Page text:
A BULGE IN THE CARPET

A large bulge like a mushroom cap appeared slowly in the rug under my hovering hands. A few of the guests gasped, but that was nothing more than a reaction that could be expected from an audience by a common conjuror – nobody was really shocked, nor frightened. I made the bulge move toward the edge of the fabric and then reached for the hidden object to help it out. It was a shiny wooden bowl the size of a tortoise. 

            That was the intro. The time came for me to concentrate. I switched my eyes to one of the squares in the pattern of the rug, a square of roughly twenty by twenty centimetres outlined by a thin turquoise line, and started to feel the blue rind with my fingertips. The square was right in front of my knees – I must have looked like a primitive potter or an African woman kneading the dough, stooping gently, working on it, encouraging it to listen to me, to change, to grow. Fully focused, with a clear mind, I tried to slip my fingernails underneath the line as if the square was some stubborn lid covering a tea caddy or batteries in a camera. Or as if I was pulling something out of the carpet.

            Which I was.

            When the line jerked up a bit and turned out to be a rind, a blue plastic rind of something that used to be the square, one of a hundred or more squares making up the pattern of the rug, nobody uttered a sound. I suppose they just stared. I can’t say because I was sitting with my back to most of them – silly if you’re doing a show, but it’s hard to concentrate on these things if you are conscious of being stared at, or of anything for that matter, too much.

            I pulled on, making the air above ready with the fingers not used for pulling, and in the short breaks with all of them, but never ceasing to touch the rind. I weaved the air and pulled on. Of course it just looked like pulling – I only encouraged the growth. There was no friction and no physical strain.

            What was now visible under my hands was a lidless sandwich box of transparent bluish plastic, deeper and deeper. Suddenly it got slippery for me, like a baby being born in one smooth thrust after the head. I extracted from the rug a whole angular pail full of water and, still kneeling, I placed it to my left on the bare parquet.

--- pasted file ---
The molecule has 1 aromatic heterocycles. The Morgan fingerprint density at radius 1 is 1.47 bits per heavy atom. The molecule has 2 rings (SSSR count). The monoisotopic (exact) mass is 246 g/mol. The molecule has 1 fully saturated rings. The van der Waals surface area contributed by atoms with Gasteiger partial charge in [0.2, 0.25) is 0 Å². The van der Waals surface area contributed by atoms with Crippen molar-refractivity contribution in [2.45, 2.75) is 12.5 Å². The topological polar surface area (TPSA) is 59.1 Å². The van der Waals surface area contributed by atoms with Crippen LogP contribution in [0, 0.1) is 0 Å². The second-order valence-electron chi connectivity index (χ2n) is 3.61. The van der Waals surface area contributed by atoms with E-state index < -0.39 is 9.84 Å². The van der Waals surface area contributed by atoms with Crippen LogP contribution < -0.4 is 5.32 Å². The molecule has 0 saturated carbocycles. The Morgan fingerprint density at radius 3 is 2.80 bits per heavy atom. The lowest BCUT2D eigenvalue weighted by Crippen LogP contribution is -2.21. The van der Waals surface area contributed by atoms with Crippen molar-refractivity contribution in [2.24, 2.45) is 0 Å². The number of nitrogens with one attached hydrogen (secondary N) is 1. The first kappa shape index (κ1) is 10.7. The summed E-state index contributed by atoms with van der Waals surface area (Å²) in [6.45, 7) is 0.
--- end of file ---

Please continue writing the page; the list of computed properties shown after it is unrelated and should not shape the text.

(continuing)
I turned to the guests.

“It takes eight years of training to be able to do such a… such a trick,” I announced in a matter-of-fact voice. I didn’t want to brag or anything – it was a reflex – I’d just heard it so many times before it seemed an appropriate thing to say at this point.

There was no applause. Maybe I shouldn’t have done it after all? It was something that grated too much on the reality that most of them chose to believe in, especially here in this bourgeois drawing room with its peach walls, a grand piano, an oval mahogany table and a multitude of chairs. Did I have the right to remind them of the past, or rather of my past, uncomfortable and awkward?

I moved back to my pouf. I think everyone just started to talk. Who knows, maybe they had some fun, treated it as a joke. A trick. I was just a conjuror. It was just a party. At a party you talk. And there had been no war.

As usual it was difficult for me to remember to record other people’s reactions. The whole affair with the pail did require my mind to be quite clear, where clear is unresponsive. And I was too focused on composing my own version of the events, too, those two sentences about not bragging and the rest of what’s in here. Everything I write is always only a story of mine.

I moved back to my pouf and he sat next to me, side by side, thigh by thigh. It would be nice to say that I don’t remember what happened in the room after my little show because of the way his warm side touched mine, wouldn’t it? Or maybe he was sitting there all the time and it was me who sat next to him and I didn’t remember the reactions being able to think only of where I was going to sit? If I could, I would have put my head on his shoulder.

“I was just a land boy,” he said. Most of them were, most of my generation: land boys, errand boys, farm hands, mother-helps.  

“And I was at a monastery,” I said, as if it was necessary. “We copied books,” I added conversationally.

And we sat in silence.

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